id(report_room_temperature).publish_state(id(room_temperature_sensor).state);  // Report Room Temperature Sensor
          id(report_room_humidity).publish_state(id(room_humidity_sensor).state);        // Report Room Humidity Sensor


Edit: In this last picture I had not yet added the external sensor that reports room temperature. The idea is that it is pointless to have the blower on if the computer Exhaust is the same temperature as the room regardless of what the temperature is. This way the fan turns off when the two temperatures are close.

Not sure I fully understand your use case and goals, but are you aware of this approach to limiting traffic to HA?

@Mahko_Mahko Say for example I am running a control loop that evaluates inputs 1/s then I need data 1/s too (or more but unused data will simply be dropped). However, for display purposes I only need data way less frequently as it does not change much or I don’t care to see it. For example the room temperature which changes slowly or the fan speed which changes frequently by a little which makes no appreciable difference for display. While the traditional approach is to slow everything down which would be fine for such a low speed and criticality system (referring to my project) I prefer to run the control as fast as possible with inputs coming in as fast as they can and then just rate limit the data for display. In one case this allowed me to publish multiple correlated values at the same time which eliminated an issue where the values shown were not adding up properly if I let ESPHome decide what value to show.

I have tried throttling the data as you suggest but if I recall correctly it fatr limits the inputs for the control loop too. What I have not tried is to leave the raw data unthrottled, use that for my loop and throttle the template in esphome used for display… if that is what you were suggesting, I have not tried it yet… as always thanks for the feedback and suggestions!

picking up that discussion … I currently do it like this

sensor:
# hardware
  - <<: !include
      file: sensor/bme280.yaml
      vars:
        vaddr: 0x76
        vprefix: ${gname}/bme280/
        vsendevery: 8
        vupdate: 30s # (8*30s = 4min)
# wifi
  - <<: !include
      file: sensor/wifisignal.yaml
      vars:
        vname: ${gname}/rssi
        vsendevery: 8
        vupdate: 30s # (8*30s = 4min)
# calc
  - <<: !include
      file: sensor/absfeuchte.yaml
      vars:
        vname: ${gname}/calc/huma
        vupdate: 10min

with the folloing advantages:
since passing the address I could use 0x76 aswell as 0x77 BME sensors without the need to modiify the included bme280.yaml
I do make use of 1 global variable(substitution) since that’s needed in the esphome: section besides multiple places downwards. All other variables bound to the corresponding include files.
In case a sensor reports multiple values I pass a prefix for the first part of the name, of 1 value the name.
strategy does work for the packages: aswell as for the sensor: section.
Means my main yaml files for each device is if ever 100 lines total, since it’s more or less a collection of includes which either are correct or not, and thus similar across 1 - n devices which require them.

There’s 1 thing left I’m not yet found a solution.
Some of the includes do require their update interval given within a lamba.
See the following example: (I would need to pass the ‘3750’)

# MLX90614
- platform: custom
  lambda: |-
    auto mlx = new MLX90614(3750); // 30000ms/8 = 30s
    App.register_component(mlx);
    return {mlx->ambient_temperature_sensor, mlx->object_temperature_sensor, mlx->emissivity_value_sensor};
  sensors:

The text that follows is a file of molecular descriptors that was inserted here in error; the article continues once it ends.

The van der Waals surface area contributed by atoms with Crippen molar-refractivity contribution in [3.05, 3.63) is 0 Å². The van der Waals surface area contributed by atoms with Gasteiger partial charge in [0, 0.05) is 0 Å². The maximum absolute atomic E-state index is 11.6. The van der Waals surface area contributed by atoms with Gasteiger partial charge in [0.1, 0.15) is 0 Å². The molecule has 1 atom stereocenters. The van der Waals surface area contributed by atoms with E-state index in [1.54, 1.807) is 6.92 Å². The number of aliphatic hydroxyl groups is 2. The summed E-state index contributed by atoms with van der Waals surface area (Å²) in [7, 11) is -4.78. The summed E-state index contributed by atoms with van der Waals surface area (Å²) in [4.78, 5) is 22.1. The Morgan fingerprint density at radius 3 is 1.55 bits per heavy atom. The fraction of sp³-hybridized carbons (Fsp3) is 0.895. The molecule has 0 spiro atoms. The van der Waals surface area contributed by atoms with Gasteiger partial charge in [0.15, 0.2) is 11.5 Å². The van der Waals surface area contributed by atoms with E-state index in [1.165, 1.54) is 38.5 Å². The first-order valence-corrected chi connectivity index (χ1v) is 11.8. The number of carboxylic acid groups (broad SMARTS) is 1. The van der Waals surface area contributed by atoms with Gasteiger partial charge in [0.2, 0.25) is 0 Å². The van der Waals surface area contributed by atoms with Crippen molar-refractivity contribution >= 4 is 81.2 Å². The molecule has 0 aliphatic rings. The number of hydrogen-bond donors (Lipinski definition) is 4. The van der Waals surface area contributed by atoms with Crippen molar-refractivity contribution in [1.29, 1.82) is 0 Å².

- name: ${vprefix}ambi
    state_topic: ${vprefix}ambi
    id: a
    filters:
      - sliding_window_moving_average:
          window_size: 16

and I haven’t found a way to get that addressed, means passing a variable which ends up in the lamba. Anyone with an idea?

@justone While I need to review your code more I think what you are doing is limiting data from sensors and thus the control loop (if any) is working with less data. I am only trying to limit what gets published back to HA without limiting the sensors.

Regarding your question, I would create a global variable and then just reference that as your parameter.

globals:
  id: myvar
  type: int
  restore_value: no
  initial_value: '3750'

and the use it like this:

lambda: |-
    auto mlx = new MLX90614(id(myvar));

I am not a professional programmer but I believe that this will work.

Edit:

or you can use a substitution too. If I remember correctly the syntax is id(${nameofsubstitution}) if used in a lambda.

ups… when reading your lines yes … I simply must have used “id(” stupid me … asking.

to the initial one … when you say you want to limit data but not the sensors?
What are all these sensor readings good for?

if you would build a sliding moving average or something like that, ok, you would benfit from reducing the explicit error of a single reading, but just picking each n’th reading to reduce updating HA … I don’t get the benefit from that.

There is none, and I am not advocating having sensors update faster than the control loop (although I see no harm in doing so as long as the data isn’t sent back to HA) but the general method I see used is to rate limit the sensor data and to act on it when a new value is available. If I need the control loop to run fast, that typically results in lots of data sent back to HA using the common approach. My goal is to get as much data as needed to run the loop as fast as I need and just publish the data back to HA at a slower rate. This also allows me to run a faster control without bogging down HA to the point it is unusable (I’ve had this happen many times). I’ll post a better code example once I get closer to what I am trying to achieve.

Perhaps you could make use of on_raw_value for your control loop actions? Then apply throttle filter?

You could also look into using copy sensors. The original sensor could be marked as internal and drive internal calculations and the copy sensor could be throttled and be available in HA.

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@Mahko_Mahko Awesome suggestion! I’ll look into it and try it out on one of my few systems I needs to make less chatty!